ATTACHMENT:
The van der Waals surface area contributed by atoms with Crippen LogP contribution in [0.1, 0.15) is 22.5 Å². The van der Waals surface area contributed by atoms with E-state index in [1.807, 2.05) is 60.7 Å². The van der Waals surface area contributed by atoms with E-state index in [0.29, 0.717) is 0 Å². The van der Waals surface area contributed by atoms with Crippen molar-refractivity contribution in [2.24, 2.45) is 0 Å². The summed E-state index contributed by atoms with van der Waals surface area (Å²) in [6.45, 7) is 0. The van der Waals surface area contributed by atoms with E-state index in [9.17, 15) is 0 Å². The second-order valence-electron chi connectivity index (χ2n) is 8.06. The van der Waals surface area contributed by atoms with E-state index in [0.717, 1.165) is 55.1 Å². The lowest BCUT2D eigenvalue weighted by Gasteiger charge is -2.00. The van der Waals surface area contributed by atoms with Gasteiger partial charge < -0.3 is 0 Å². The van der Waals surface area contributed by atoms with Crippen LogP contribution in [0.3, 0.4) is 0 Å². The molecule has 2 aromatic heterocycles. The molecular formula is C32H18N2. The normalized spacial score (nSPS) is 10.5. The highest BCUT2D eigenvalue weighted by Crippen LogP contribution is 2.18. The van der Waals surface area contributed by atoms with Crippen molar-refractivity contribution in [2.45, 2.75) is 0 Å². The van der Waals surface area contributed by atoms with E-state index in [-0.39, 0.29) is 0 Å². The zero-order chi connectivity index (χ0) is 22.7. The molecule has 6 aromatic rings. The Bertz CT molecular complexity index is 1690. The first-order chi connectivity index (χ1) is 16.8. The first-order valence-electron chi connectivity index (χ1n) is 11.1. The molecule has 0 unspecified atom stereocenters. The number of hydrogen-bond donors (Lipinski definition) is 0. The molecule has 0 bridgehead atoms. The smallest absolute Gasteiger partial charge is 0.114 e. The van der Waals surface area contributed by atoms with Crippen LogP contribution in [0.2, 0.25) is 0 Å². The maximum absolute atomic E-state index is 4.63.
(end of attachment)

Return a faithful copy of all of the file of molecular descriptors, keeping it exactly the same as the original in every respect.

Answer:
The van der Waals surface area contributed by atoms with Crippen LogP contribution in [0.1, 0.15) is 22.5 Å². The van der Waals surface area contributed by atoms with E-state index in [1.807, 2.05) is 60.7 Å². The van der Waals surface area contributed by atoms with E-state index in [0.29, 0.717) is 0 Å². The van der Waals surface area contributed by atoms with Crippen molar-refractivity contribution in [2.24, 2.45) is 0 Å². The summed E-state index contributed by atoms with van der Waals surface area (Å²) in [6.45, 7) is 0. The van der Waals surface area contributed by atoms with E-state index in [9.17, 15) is 0 Å². The second-order valence-electron chi connectivity index (χ2n) is 8.06. The van der Waals surface area contributed by atoms with E-state index in [0.717, 1.165) is 55.1 Å². The lowest BCUT2D eigenvalue weighted by Gasteiger charge is -2.00. The van der Waals surface area contributed by atoms with Gasteiger partial charge < -0.3 is 0 Å². The van der Waals surface area contributed by atoms with Crippen LogP contribution in [0.3, 0.4) is 0 Å². The molecule has 2 aromatic heterocycles. The molecular formula is C32H18N2. The normalized spacial score (nSPS) is 10.5. The highest BCUT2D eigenvalue weighted by Crippen LogP contribution is 2.18. The van der Waals surface area contributed by atoms with Crippen molar-refractivity contribution in [2.45, 2.75) is 0 Å². The van der Waals surface area contributed by atoms with E-state index in [-0.39, 0.29) is 0 Å². The zero-order chi connectivity index (χ0) is 22.7. The molecule has 6 aromatic rings. The Bertz CT molecular complexity index is 1690. The first-order chi connectivity index (χ1) is 16.8. The first-order valence-electron chi connectivity index (χ1n) is 11.1. The molecule has 0 unspecified atom stereocenters. The number of hydrogen-bond donors (Lipinski definition) is 0. The molecule has 0 bridgehead atoms. The smallest absolute Gasteiger partial charge is 0.114 e. The van der Waals surface area contributed by atoms with Crippen LogP contribution in [0.2, 0.25) is 0 Å². The maximum absolute atomic E-state index is 4.63.